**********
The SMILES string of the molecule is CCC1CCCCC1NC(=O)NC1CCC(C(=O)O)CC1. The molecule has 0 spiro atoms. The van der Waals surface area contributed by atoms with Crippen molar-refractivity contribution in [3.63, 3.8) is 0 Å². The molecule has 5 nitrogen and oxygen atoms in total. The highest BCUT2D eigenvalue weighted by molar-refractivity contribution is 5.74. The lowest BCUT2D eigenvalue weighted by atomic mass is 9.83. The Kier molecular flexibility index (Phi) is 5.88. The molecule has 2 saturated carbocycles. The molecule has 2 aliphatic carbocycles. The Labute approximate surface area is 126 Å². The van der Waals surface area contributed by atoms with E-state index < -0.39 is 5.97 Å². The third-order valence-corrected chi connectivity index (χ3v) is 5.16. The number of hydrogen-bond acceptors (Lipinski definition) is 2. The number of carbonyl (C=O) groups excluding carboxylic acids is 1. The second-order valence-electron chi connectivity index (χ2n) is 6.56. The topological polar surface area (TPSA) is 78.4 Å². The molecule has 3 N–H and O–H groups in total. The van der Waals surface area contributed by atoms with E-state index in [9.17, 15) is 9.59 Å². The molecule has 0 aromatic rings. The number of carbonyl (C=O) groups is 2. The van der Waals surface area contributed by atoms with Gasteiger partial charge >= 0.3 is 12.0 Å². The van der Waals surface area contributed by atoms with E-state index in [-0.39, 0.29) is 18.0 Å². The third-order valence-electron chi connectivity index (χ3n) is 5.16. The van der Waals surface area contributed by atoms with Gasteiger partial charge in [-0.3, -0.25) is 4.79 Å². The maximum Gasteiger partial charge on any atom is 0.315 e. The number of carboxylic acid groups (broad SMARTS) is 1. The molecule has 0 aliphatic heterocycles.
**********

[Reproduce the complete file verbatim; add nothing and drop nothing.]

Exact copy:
The SMILES string of the molecule is CCC1CCCCC1NC(=O)NC1CCC(C(=O)O)CC1. The molecule has 0 spiro atoms. The van der Waals surface area contributed by atoms with Crippen molar-refractivity contribution in [3.63, 3.8) is 0 Å². The molecule has 5 nitrogen and oxygen atoms in total. The highest BCUT2D eigenvalue weighted by molar-refractivity contribution is 5.74. The lowest BCUT2D eigenvalue weighted by atomic mass is 9.83. The Kier molecular flexibility index (Phi) is 5.88. The molecule has 2 saturated carbocycles. The molecule has 2 aliphatic carbocycles. The Labute approximate surface area is 126 Å². The van der Waals surface area contributed by atoms with E-state index < -0.39 is 5.97 Å². The third-order valence-corrected chi connectivity index (χ3v) is 5.16. The number of hydrogen-bond acceptors (Lipinski definition) is 2. The number of carbonyl (C=O) groups excluding carboxylic acids is 1. The second-order valence-electron chi connectivity index (χ2n) is 6.56. The topological polar surface area (TPSA) is 78.4 Å². The molecule has 3 N–H and O–H groups in total. The van der Waals surface area contributed by atoms with E-state index in [9.17, 15) is 9.59 Å². The molecule has 0 aromatic rings. The number of carbonyl (C=O) groups is 2. The van der Waals surface area contributed by atoms with Gasteiger partial charge >= 0.3 is 12.0 Å². The van der Waals surface area contributed by atoms with E-state index in [-0.39, 0.29) is 18.0 Å². The third-order valence-electron chi connectivity index (χ3n) is 5.16. The van der Waals surface area contributed by atoms with Gasteiger partial charge in [-0.3, -0.25) is 4.79 Å². The maximum Gasteiger partial charge on any atom is 0.315 e. The number of carboxylic acid groups (broad SMARTS) is 1. The molecule has 0 aliphatic heterocycles.